A tropical or subtropical shrub with fragrant flowers and woody stems, jasmine (Jasminum spp.) grows in hardiness zones 8 to 11 as a perennial. This plant is adaptable to full sun or part sun and grows readily from a cutting. Take cuttings early in the day when the heat is low to avoid stressing the plant. If you cannot plant cuttings immediately, keep them in a plastic bag in the refrigerator until you can plant them.
Mix equal parts sand and peat to form a rooting medium ideal for rooting cuttings. Then fill individual 4-inch pots with this rooting medium. If you prepare the pots before you take cuttings, you can root the cuttings immediately.
Cut off 4- to 6-inch sections of your jasmine plant using anvil pruners. Since not all cuttings will root, take several more than you want to actually grow.
Strip off leaves from the bottom third of your cuttings.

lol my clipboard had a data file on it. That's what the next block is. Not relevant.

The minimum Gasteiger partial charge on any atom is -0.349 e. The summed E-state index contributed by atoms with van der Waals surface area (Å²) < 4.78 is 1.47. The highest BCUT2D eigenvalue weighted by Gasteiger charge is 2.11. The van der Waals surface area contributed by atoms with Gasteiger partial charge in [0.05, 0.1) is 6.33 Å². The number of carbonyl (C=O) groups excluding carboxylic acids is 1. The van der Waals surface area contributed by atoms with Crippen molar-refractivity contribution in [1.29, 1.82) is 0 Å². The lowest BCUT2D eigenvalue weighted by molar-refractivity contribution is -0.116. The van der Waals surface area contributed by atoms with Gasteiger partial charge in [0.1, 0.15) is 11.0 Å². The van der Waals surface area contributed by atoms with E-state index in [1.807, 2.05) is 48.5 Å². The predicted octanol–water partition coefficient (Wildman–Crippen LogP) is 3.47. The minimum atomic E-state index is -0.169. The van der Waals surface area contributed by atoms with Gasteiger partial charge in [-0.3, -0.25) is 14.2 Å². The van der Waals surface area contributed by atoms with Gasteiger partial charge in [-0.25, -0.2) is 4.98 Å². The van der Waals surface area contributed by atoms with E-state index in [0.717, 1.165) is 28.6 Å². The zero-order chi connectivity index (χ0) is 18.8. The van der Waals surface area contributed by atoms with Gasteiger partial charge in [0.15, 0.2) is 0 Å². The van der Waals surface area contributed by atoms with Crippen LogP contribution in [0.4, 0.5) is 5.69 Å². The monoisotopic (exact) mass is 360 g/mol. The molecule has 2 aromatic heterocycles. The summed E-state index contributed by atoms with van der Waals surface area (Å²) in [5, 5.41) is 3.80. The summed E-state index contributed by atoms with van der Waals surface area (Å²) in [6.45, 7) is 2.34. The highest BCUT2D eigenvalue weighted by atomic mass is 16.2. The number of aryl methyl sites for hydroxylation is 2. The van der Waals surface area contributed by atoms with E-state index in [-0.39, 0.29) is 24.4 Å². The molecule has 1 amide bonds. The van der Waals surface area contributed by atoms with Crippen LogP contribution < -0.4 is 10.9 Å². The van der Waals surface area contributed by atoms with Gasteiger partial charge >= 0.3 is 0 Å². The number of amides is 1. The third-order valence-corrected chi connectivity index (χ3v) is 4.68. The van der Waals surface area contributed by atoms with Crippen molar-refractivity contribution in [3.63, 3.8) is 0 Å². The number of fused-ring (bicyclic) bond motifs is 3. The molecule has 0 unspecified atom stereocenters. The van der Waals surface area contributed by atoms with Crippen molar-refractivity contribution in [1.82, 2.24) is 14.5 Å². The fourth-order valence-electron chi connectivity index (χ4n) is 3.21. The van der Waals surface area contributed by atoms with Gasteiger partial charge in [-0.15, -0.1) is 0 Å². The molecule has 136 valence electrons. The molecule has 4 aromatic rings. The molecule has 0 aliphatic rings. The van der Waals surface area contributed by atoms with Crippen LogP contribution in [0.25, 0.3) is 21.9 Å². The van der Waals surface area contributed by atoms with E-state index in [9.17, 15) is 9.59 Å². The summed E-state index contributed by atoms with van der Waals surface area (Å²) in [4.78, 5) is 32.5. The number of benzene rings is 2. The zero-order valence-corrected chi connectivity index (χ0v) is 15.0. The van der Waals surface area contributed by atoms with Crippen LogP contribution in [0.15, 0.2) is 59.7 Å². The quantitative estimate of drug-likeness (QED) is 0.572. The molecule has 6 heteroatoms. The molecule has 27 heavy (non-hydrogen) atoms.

Stick one jasmine cutting into each prepared pot so that 1/3 to 1/2 of the cutting is sunk in the rooting medium. Plant all cuttings in this manner.
Water each container until the rooting medium becomes wet and water seeps out the drainage holes in the bottom of your container.
Cover each container with a clear plastic bag to increase the humidity. Stick all containers in a location where they receive indirect sun. Monitor the moisture level of the jasmine cuttings; the containers should be moist but not wet.
Check to see if the cuttings have rooted by loosely tugging. Cuttings that have rooted will resist being moved while unrooted cuttings should slide out of the rooting medium. When the cuttings root you can remove the plastic bags. Keep rooted cuttings in their pots, then transplant outside in the spring.